Finally, Tommy Thrall Debuts As Radio Voice Of Reds
Since he was 10, Tommy Thrall dreamed of being the play-by-play voice of a Major League Baseball team.
His 25-year dream, delayed four months by the coronavirus pandemic, finally comes true at 6:10 p.m. Friday on WLW-AM and the Reds Radio Network.
"It's crazy that it's finally about to become a reality," says Thrall, 36, who joined the Reds radio team last year for Marty Brennaman's 46th and final season. "Sometimes you have to pinch yourself that it's real."
So he's been pinching himself for four months, waiting for the Reds to play?
"That's right! No question. It really made you think: Is this going to really happen? Or is it just a dream? There was a lot of wondering if this would ever happen. It was obviously kind of weird coming back from spring training, when everything was shut down."
After calling minor league games in Kansas City, Myrtle Beach, Quad Cities and Pensacola, the Missouri native will be at the microphone with Jeff Brantley for the Reds-Tigers game opening an abbreviated 60-game season in an empty Great American Ball Park.
Friday's opener will be a little different from the way Thrall envisioned as a kid in Smithville, MO, about 30 minutes north of Kansas City, or doing his first paid baseball gig as a Northwest Missouri State University sophomore calling college baseball on radio. (Here's a link to my introductory profile last year, "Meet Tommy Thrall, Reds New Radio Announcer.")
"With the Reds expected to be as good as they are, and to go through what has the potential to be a very exciting season -- perhaps without fans there -- is going to be very unique. It's just one of those things where you have to adjust and roll with the punches," he says.
"Part of the excitement of being involved in live sports is the excitement of the crowd. You're going to miss that kind of energy which helps you build the drama in a moment, to the radio listener as well," he says.
So Thrall will bring his own enthusiasm and adrenaline to the broadcasts. He learned that from broadcasting minor league games on weeknights in almost empty ball parks.
"I've certainly done some minor leagues games where it sounded like there was nobody in the stands… like the times you'd do a midweek game in Mobile. You learn not just to rely on the crowd for your energy. You immerse yourself in the game, you really focus in on the action on the field, and you kind of tune everything out.
"With the piped-in ambient noise that they're using, I think it definitely feels a little bit more natural with the crowd noise. We'll have to experiment with it, just like the teams will have to experiment with it and figure out how it's going to work," he says.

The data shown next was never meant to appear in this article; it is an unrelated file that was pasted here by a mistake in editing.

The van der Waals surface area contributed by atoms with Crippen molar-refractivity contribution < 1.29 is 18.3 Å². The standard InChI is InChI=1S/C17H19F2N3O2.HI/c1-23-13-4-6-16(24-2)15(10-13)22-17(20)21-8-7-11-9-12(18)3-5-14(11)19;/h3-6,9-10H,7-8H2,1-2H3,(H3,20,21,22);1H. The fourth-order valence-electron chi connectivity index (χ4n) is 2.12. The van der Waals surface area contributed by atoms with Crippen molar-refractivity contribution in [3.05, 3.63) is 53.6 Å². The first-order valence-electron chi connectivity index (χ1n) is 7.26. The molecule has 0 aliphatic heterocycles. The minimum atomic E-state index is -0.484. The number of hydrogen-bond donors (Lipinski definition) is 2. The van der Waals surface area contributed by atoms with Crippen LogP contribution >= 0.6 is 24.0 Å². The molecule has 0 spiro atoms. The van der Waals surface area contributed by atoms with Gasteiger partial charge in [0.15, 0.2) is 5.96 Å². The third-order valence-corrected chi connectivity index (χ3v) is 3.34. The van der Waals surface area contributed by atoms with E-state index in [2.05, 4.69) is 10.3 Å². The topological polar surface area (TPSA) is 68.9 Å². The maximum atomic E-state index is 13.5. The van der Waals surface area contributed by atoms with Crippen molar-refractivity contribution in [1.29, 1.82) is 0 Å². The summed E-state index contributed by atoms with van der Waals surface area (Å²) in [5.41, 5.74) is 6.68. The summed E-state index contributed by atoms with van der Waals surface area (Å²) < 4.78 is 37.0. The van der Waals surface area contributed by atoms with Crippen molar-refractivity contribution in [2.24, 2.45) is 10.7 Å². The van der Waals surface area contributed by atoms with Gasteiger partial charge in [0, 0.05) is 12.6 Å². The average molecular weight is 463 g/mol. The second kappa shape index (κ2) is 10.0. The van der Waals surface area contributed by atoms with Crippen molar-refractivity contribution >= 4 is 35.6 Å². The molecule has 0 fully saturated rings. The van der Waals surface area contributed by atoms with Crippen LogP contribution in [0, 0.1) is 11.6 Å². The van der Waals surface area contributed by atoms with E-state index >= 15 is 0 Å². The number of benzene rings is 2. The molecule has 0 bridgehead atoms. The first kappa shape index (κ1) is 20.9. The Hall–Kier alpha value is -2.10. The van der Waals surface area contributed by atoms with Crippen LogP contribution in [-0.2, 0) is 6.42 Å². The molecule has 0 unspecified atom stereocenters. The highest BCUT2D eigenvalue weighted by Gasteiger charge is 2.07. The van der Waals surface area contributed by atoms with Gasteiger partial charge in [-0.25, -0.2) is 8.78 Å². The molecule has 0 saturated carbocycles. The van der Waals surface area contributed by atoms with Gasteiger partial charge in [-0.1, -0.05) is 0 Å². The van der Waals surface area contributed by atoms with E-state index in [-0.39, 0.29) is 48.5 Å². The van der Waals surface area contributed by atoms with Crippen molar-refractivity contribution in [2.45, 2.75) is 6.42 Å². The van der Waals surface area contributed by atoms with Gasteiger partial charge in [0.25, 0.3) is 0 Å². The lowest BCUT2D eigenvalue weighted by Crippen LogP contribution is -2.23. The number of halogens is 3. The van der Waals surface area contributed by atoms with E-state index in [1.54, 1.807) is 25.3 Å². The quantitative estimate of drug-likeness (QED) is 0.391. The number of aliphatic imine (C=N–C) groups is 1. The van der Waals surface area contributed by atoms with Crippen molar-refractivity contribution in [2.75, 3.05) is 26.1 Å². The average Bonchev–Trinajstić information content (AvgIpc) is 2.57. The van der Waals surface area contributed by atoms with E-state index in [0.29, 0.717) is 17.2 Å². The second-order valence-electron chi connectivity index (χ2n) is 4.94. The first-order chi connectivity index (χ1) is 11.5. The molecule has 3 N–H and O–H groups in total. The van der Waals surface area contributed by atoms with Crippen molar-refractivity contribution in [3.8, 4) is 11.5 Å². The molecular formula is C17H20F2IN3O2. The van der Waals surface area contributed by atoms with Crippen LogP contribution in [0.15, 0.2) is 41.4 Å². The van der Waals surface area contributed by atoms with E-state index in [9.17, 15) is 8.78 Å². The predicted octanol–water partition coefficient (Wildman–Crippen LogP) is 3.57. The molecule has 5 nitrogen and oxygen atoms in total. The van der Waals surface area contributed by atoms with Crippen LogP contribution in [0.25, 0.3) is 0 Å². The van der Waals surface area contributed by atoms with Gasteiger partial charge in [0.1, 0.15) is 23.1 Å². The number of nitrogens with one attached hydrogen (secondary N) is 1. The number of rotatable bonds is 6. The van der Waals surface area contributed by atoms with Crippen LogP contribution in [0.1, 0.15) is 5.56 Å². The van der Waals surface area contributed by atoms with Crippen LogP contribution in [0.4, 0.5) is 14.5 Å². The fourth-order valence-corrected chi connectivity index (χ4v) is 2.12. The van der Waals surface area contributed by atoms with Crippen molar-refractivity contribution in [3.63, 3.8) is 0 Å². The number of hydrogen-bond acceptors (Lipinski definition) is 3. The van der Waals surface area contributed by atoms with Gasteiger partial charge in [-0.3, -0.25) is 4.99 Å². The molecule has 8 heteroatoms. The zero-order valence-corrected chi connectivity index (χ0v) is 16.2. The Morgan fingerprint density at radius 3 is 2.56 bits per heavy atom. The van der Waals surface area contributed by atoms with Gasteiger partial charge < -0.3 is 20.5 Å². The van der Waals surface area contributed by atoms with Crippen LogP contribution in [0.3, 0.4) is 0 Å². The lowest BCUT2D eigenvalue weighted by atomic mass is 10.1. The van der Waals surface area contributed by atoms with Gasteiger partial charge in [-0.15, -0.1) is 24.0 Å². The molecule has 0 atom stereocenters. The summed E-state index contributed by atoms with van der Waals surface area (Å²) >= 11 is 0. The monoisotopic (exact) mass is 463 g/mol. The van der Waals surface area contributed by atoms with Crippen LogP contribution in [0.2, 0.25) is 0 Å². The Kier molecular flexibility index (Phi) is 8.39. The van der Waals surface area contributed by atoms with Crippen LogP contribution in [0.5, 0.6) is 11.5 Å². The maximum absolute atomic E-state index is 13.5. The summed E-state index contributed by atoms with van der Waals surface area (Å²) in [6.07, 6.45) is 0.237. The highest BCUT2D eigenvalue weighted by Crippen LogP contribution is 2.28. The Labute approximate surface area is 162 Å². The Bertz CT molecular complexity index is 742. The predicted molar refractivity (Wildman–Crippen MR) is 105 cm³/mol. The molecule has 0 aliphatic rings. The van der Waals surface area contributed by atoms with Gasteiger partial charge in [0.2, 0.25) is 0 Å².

Thrall was 35 when added to the Reds radio booth last year. Brennaman was 31 when he debuted with Joe Nuxhall in 1974.
"To follow a guy like Marty Brennaman is quite the honor. It's really, really humbling and hard to put into words, to be honest with you, because of how special it is. I'm just privileged to be part of it," he says.
He's been ready to go for months.
"I was really excited about this season for a lot of reasons. Obviously the personal reason, but also working with Jeff, seeing this team come together and being excited for this team. This group is very promising," he says. In the winter, the Reds added outfielders Shogo Akiyama and Nick Castellanos; infielder Mike Moustakas; and pitchers Pedro Strop and Nate Jones.
He's spent the last four months exploring Greater Cincinnati. From his Mount Adams apartment he walked to Downtown, Over-the-Rhine, Eden Park, Covington and Newport. He drove to Devou Park, Alms Park and various neighborhoods. Normally players and club employees only have a couple of days between spring training and Opening Day to get settled.
"I'm a positive person overall, and I try to make the most out of any circumstance. This (delay) gave me a chance to see the city in ways that I ordinarily wouldn't have the chance to do it. In the spring it was so beautiful, with all the foliage blooming. I was just stunned at the natural beauty of this city all over. It was really cool. I got to see the city in a whole different way."
Ironically, he sounded like Brennaman, a Virginia native who in recent years has often said that people who grew up here don't fully appreciate Cincinnati's many offerings.
"I've been stunned. It is a really, really great place with a lot of unique architecture and character. The more I see this city, the more I love it," Thrall says.
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